BEIRUT (Reuters) - Lebanon still aims to increase taxes to finance a public sector pay rise, a senior official said on Monday, after the plan was thrown into doubt last week when the constitutional council annulled the new tax law.
Many public sector workers went out on strike on Monday after the constitutional council, an arm of the judiciary, decided on Friday to reject the tax law passed by parliament to finance a $917 million public sector pay rise.
The official, speaking on condition of anonymity as deliberations were still underway, said the government would adjust its proposed tax hikes as they were the only way for the heavily indebted state to pay for the wage increase.
The proposals included increases in value-added tax, corporate tax, taxes on alcohol and tobacco, lottery prizes and interest on bank deposits, as well as increases in fees and fines.
The official said the government would address the points raised by the council. “The direction is to reapprove the same taxes ... after clarifying the points tabled by the constitutional council,” the official told Reuters.
Some economists had expressed concern about the tax hikes and the constitutional council said they were unlawful for a number of reasons, including the government’s failure to approve them as part of a state budget.
Prime Minister Saad al-Hariri’s government in March agreed the first state budget in 12 years, but it has yet to be approved by parliament.
“Time is running out and we have no alternative to taxes,” the official said. “We cannot finance (the public sector pay rise) without these taxes because this will create a financial imbalance and increase the strain on the economy and increase the public debt, representing a danger to Lebanon’s credit rating.”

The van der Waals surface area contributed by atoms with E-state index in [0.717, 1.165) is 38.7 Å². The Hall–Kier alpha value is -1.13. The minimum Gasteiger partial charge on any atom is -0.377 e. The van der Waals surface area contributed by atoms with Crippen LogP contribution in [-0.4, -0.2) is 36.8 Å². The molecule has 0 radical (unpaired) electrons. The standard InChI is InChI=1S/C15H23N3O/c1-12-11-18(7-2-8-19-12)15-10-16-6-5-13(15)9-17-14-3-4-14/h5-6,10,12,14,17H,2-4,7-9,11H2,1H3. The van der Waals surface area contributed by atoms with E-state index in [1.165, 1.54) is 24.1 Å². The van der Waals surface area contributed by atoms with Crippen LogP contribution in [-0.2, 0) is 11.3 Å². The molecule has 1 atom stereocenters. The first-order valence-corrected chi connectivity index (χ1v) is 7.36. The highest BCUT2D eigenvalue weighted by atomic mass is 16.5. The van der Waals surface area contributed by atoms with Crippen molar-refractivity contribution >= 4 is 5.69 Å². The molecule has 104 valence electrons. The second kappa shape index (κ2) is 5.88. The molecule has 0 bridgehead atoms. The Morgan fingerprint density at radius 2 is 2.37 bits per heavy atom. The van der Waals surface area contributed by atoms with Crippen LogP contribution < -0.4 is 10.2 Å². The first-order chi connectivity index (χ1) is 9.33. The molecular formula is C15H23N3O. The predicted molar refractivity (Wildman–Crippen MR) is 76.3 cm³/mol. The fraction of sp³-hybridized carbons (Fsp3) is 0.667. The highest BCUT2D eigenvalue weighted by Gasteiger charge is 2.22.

Beshara al-Asmar, head of the general confederation of Lebanese workers, said workers at all public sector institutions went out on strike on Monday, but did not say how many joined the industrial action.
“I call on the state to come up with a quick solution, today, before tomorrow,” he told Reuters, urging the cabinet to take the “brave decision” and increase public sector salaries from this month. The strike could continue indefinitely.
“It is an open strike that will be determined on a day by day basis. We will follow developments and take the necessary steps,” al-Asmar said.
Central bank Governor Riad Salameh said on Sunday the public sector pay increase must be financed through taxation.
The Hariri-led government assumed office last year as part of a political deal that made Christian politician Michel Aoun head of state.
The cabinet includes all of Lebanon’s main groups apart from the Christian Kataeb party, the faction which lodged the complaint against the tax law with the constitutional council.
Lebanon has a debt-to-GDP ratio of 148 percent, one of the highest in the world, and recorded a fiscal deficit of $4.9 billion last year. Moody’s ratings agency downgraded Lebanese sovereign debt in August citing its debt burden, but both S&P and Fitch affirmed their existing ratings.
The finance minister has previously said the public sector wage rise would cost an estimated 1.38 trillion Lebanese pounds ($917 million), while the tax hikes would bring in revenue of 1.65 trillion pounds ($1.1 billion).
The government is due to convene on Tuesday as part its efforts to resolve the crisis.
Writing by Tom Perry; Editing by Susan Fenton